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Bill Designed to Force Draft Registration
Senate: The proposal would deny driver's licenses to California's 18-year-old men who do not consent to Selective Service sign-up.
SACRAMENTO -- California's draft-age men, among the nation's worst at registering with the Selective Service, could be denied driver's licenses for failing to sign up under a bill moving through the Senate.
Despite objections that it would quash dissent to the draft and might be used to "flush out" illegal immigrants, the bill passed the Senate Governmental Organization Committee on Tuesday.
The little-noticed bill would have the effect of automatically registering California men ages 18 to 26 with the Selective Service System when they are issued their first driver's license or state identification card. Their names, addresses and Social Security numbers would be forwarded electronically to a federal databank, where they would be presumed to have registered. Those who fail to give their consent would be denied driver's licenses. Driver's license applicants ages 15 to 17, too young to register, would be presumed to have given their consent when they turn 18.
At Tuesday's sometimes emotional hearing, Sen. Mike Machado (D-Linden), who served in the Vietnam War, denounced the bill as an assault on the constitutional right of young men to dissent.
Another lawmaker, Sen. Nell Soto (D-Pomona), suggested that the bill actually was intended to "flush out" illegal immigrants.
But a third member, Sen. Joe Dunn (D-Santa Ana), endorsed the plan as a sensible and cost-efficient way to induce young men to register for the Selective Service. The draft was abolished in 1973, but since 1980, federal law has required men ages 18 to 26 to register in case the draft is reinstated.
If they do not sign up, they can be prosecuted as felons, an unlikely possibility these days. More likely sanctions include loss of federal student loans, denial of federal job-training benefits and loss of ability to work for the federal government or in some state government jobs.
At No. 46 nationally, California is among the worst states for compliance, proponents of the bill said. Selective Service records showed that at least 16,000 California men who had turned 27 had failed to register with the draft during the last three years.
The bill (SB1276) by Sen. Jackie Speier (D-Hillsborough), a sleeper that has stirred virtually no attention from defenders of civil liberties, was narrowly approved by the 13-member committee on a bipartisan 7-2 vote.
It was sent to the Transportation Committee for another hearing. If successful, it would be heard by the Appropriations Committee and the full Senate. Its fate in the Senate is uncertain, but similar legislation has perished in the Assembly.
"Registration is the law. I think it should be made simple and seamless for our young men and not be punitive," Speier told the committee.
Sponsored by the Selective Service System and supported by veterans organizations, the bill was based on laws already in effect in 15 other states with poor Selective Service compliance records.
Virtually all have improved significantly by linking registration to approval of a driver's license, testified Justo Gonzalez Jr. of Denver, western regional director of Selective Service.
Speier and Selective Service officials testified that many draft-age men fail to register because they are unaware of the requirement and may, unknowingly, be subjecting themselves to severe consequences, such as being rejected for a U.S. government job or loss of student aid.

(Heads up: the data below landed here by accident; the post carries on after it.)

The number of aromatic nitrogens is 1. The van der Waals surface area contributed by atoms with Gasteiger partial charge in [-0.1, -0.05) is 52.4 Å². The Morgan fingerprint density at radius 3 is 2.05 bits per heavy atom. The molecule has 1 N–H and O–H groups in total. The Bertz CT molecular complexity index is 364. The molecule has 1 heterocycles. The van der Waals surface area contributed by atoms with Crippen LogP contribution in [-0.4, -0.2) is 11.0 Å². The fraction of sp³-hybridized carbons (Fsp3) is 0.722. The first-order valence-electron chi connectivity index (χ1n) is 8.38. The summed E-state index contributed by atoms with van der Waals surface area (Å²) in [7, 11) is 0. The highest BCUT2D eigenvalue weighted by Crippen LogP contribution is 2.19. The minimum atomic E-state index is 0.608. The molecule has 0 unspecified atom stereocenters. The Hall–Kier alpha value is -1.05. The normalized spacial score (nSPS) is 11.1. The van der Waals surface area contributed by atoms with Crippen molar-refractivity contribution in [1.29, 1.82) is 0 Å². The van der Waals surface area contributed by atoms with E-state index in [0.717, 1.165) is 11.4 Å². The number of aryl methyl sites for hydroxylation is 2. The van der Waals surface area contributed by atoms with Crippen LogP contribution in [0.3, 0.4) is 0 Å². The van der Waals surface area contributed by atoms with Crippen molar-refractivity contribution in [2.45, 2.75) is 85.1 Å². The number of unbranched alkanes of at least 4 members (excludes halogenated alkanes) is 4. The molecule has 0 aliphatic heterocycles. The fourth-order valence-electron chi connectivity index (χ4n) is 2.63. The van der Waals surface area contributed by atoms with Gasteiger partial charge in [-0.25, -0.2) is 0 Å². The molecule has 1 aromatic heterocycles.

They said the message isn't getting through to young men in California through high school counseling and "reminders" that are mailed to nonregistrants, whose names and addresses currently are provided to the Selective Service System twice a year by the state Department of Motor Vehicles.
Ronald Markarian, California director of the Selective Service System, said he believes many young men ignore such warnings because they are of a generation that does not want to accept "personal responsibility."
At the end of 2000, he said, only 83% of eligible registrants born in 1981 had signed up.
But Machado, a Navy veteran of the Vietnam War, charged that linking issuance of a driver's license to registration poured ice water on a young man's right to choose to refuse to sign and face the consequences.
"Young people have the right to make a choice," Machado said. He asserted that "our Constitution allows for dissent and protest.... This bill fundamentally attacks the premise upon which this nation was founded."
Further, said Machado, who voted against it, the bill sought to make the state instead of the U.S. government the enforcer of the Selective Service law. "You are coming to the state when the federal government doesn't enforce its own law," Machado told Markarian and Gonzalez.
Speier rejected the notion that the bill was anti-immigrant. She said it would apply to draft-age legal immigrants who had been in this country for more than a year.
The bill also was opposed by the Friends Committee on Legislation, which represents conscientious objectors and various faiths, including Quakers, Mennonites and Jehovah's Witnesses.
But Dunn defended the bill as a "simple, pragmatic way at the least cost to the taxpayer to get young men registered for the draft." Two other Democrats and four Republicans agreed and voted for the bill.
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There is similar legislation pending in KANSAS, refer to this article:
Bill Designed to Force Draft Registration
By Carl Ingram, Times Staff Writer
Posted on the Independent Newswire on 19 March 2002
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